Spot prices haven’t been established for new-crop edible beans yet, but the outlook is bearish.
“The chatter at the recent Dry Bean Council conference down in Coeur d’Alene, Idaho over the last four days was pretty much 100 per cent bearish,” Calem Alexander, Viterra senior field representative based in Carman told the Manitoba Pulse Growers Association’s tour at Agriculture and Agri-Food Canada’s Morden Research Station Aug. 7. “Not a lot of bulls in the room. In fact the chatter in the room was how low is the price going to go.”
Corn and soybeans aren’t $6 and $16 a bushel anymore either so edible beans won’t be selling for 40 cents a pound, he said.
“It all comes down to world supply and demand,” MPGA president Kyle Friesen, who farms at Altona, said later in an interview.
This year Manitoba farmers seeded 145,000 acres of edible beans, up from 95,000 last year.
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“Guys saw edible beans, probably sunflowers and other specialty crops as good alternatives that had more profit potential than some of your conventional crops,” Friesen said.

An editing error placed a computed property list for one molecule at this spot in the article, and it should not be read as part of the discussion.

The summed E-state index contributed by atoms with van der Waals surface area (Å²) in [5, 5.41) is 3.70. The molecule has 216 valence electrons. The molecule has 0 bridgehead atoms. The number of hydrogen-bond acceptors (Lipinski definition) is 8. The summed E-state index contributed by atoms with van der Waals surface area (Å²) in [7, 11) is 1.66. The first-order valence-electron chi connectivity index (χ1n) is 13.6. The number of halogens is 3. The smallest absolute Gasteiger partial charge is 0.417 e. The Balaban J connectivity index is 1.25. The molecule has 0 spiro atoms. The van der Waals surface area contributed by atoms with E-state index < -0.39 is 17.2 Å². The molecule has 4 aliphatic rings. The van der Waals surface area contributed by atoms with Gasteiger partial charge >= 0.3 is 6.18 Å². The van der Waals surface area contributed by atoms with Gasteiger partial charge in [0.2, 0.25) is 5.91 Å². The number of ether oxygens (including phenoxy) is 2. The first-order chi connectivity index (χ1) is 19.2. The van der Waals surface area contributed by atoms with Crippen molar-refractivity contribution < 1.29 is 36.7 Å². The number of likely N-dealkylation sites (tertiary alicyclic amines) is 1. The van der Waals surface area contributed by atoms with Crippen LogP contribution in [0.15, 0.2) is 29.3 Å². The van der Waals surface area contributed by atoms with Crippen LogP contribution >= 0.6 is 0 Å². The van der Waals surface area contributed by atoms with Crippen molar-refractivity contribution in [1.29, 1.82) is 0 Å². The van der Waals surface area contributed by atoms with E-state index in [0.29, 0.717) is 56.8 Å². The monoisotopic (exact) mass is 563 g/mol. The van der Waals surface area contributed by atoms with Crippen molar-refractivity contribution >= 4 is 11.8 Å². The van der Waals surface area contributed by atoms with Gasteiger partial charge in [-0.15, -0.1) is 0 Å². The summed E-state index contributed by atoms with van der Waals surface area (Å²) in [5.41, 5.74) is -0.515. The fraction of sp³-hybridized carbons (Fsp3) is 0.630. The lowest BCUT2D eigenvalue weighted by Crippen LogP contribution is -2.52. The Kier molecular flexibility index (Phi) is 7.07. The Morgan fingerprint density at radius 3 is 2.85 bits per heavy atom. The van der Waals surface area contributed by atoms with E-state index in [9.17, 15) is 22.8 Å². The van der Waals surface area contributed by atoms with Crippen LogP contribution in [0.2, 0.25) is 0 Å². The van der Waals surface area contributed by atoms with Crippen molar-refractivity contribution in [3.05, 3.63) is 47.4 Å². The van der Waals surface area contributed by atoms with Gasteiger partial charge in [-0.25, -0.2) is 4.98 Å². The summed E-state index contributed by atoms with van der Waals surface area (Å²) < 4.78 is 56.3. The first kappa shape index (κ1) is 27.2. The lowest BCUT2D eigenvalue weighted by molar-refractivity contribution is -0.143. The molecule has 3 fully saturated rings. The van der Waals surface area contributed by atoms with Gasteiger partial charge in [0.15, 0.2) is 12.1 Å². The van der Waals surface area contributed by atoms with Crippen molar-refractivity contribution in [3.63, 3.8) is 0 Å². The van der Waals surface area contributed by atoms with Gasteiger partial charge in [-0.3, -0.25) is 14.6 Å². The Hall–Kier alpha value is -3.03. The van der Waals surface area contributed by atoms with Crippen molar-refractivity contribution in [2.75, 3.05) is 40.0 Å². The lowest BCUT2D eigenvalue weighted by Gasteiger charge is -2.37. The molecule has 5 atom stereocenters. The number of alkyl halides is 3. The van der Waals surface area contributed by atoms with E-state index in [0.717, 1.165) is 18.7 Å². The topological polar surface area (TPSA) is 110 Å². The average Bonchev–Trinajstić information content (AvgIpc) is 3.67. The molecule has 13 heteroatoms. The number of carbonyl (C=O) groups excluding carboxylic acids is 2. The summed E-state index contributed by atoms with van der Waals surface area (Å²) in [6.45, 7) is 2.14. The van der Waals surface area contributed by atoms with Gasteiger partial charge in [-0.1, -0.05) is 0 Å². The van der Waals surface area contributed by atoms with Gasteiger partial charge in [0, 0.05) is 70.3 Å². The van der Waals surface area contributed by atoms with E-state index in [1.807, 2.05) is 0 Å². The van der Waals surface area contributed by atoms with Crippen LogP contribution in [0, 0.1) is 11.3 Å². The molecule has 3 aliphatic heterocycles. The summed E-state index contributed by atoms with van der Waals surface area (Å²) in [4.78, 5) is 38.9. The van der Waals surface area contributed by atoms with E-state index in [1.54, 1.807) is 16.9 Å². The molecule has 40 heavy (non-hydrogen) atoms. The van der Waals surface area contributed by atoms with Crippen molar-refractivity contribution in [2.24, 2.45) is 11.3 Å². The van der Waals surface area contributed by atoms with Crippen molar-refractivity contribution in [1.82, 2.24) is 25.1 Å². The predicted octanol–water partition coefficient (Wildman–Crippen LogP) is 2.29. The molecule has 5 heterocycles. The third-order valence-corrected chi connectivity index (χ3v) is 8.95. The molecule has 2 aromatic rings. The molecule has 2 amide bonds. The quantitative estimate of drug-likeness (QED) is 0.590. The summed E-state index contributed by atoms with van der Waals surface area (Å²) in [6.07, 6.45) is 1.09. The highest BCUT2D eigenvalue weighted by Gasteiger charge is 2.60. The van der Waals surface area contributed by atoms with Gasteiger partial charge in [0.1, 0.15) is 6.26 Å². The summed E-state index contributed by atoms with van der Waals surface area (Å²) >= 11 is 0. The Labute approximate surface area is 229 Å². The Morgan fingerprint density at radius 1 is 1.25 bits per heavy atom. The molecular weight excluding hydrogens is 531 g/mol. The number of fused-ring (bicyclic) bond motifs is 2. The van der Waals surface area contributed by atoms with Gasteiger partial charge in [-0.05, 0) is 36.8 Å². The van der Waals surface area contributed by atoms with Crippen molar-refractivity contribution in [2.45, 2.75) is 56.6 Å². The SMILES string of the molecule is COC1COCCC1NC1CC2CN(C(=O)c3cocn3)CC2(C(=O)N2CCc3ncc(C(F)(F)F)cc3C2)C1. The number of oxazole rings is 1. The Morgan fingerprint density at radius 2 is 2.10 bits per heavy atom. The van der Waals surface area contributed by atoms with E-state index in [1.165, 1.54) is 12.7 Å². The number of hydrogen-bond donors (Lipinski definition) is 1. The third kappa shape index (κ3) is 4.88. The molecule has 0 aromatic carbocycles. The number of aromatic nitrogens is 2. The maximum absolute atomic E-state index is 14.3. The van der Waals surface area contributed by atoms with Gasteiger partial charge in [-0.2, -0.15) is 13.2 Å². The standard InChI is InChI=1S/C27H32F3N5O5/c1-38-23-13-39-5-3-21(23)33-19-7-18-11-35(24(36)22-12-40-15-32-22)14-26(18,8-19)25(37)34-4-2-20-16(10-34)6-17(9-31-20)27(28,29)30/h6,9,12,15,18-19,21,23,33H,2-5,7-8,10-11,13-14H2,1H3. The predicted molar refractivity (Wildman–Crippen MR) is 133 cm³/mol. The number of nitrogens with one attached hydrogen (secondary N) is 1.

Manitoba farmers weren’t alone in planting more beans. In March the United States Department of Agriculture estimated American bean plantings were up about 30 per cent from 2013; in June it estimated acreage was up 40 per cent, Alexander said.
“What we’re seeing in the market (are) buyers out there with the impressions there are lots of beans,” he said. “So the market has softened.”
But the crop is not in the bin yet, Alexander added. Much of Manitoba’s edible bean crop is late and some has suffered due to excess moisture, he said. North Dakota beans face similar issues.
Many beans are short too, which could lead to lower quality during harvesting.
“There may not be the crop there the buyers think there is,” Alexander said. “Time will tell.”